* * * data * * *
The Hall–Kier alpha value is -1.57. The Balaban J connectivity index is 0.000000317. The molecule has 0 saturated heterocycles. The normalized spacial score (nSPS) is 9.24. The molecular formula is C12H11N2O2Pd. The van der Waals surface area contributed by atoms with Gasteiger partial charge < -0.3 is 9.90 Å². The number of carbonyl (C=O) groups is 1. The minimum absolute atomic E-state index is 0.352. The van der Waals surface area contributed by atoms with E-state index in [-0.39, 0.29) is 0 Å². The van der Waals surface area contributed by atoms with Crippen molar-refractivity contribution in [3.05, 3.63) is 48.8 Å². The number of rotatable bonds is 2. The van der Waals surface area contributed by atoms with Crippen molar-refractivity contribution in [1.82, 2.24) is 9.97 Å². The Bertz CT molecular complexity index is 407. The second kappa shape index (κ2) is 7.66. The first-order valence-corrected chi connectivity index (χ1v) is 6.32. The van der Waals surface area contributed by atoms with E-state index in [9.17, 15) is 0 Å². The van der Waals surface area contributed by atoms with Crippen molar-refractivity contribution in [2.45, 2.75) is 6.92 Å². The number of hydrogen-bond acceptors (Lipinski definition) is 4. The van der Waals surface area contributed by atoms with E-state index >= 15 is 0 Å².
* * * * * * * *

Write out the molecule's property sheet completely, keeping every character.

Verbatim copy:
The Hall–Kier alpha value is -1.57. The Balaban J connectivity index is 0.000000317. The molecule has 0 saturated heterocycles. The normalized spacial score (nSPS) is 9.24. The molecular formula is C12H11N2O2Pd. The van der Waals surface area contributed by atoms with Gasteiger partial charge < -0.3 is 9.90 Å². The number of carbonyl (C=O) groups is 1. The minimum absolute atomic E-state index is 0.352. The van der Waals surface area contributed by atoms with E-state index in [-0.39, 0.29) is 0 Å². The van der Waals surface area contributed by atoms with Crippen molar-refractivity contribution in [3.05, 3.63) is 48.8 Å². The number of rotatable bonds is 2. The van der Waals surface area contributed by atoms with Crippen molar-refractivity contribution in [1.82, 2.24) is 9.97 Å². The Bertz CT molecular complexity index is 407. The second kappa shape index (κ2) is 7.66. The first-order valence-corrected chi connectivity index (χ1v) is 6.32. The van der Waals surface area contributed by atoms with E-state index in [9.17, 15) is 0 Å². The van der Waals surface area contributed by atoms with Crippen molar-refractivity contribution in [2.45, 2.75) is 6.92 Å². The number of hydrogen-bond acceptors (Lipinski definition) is 4. The van der Waals surface area contributed by atoms with E-state index >= 15 is 0 Å².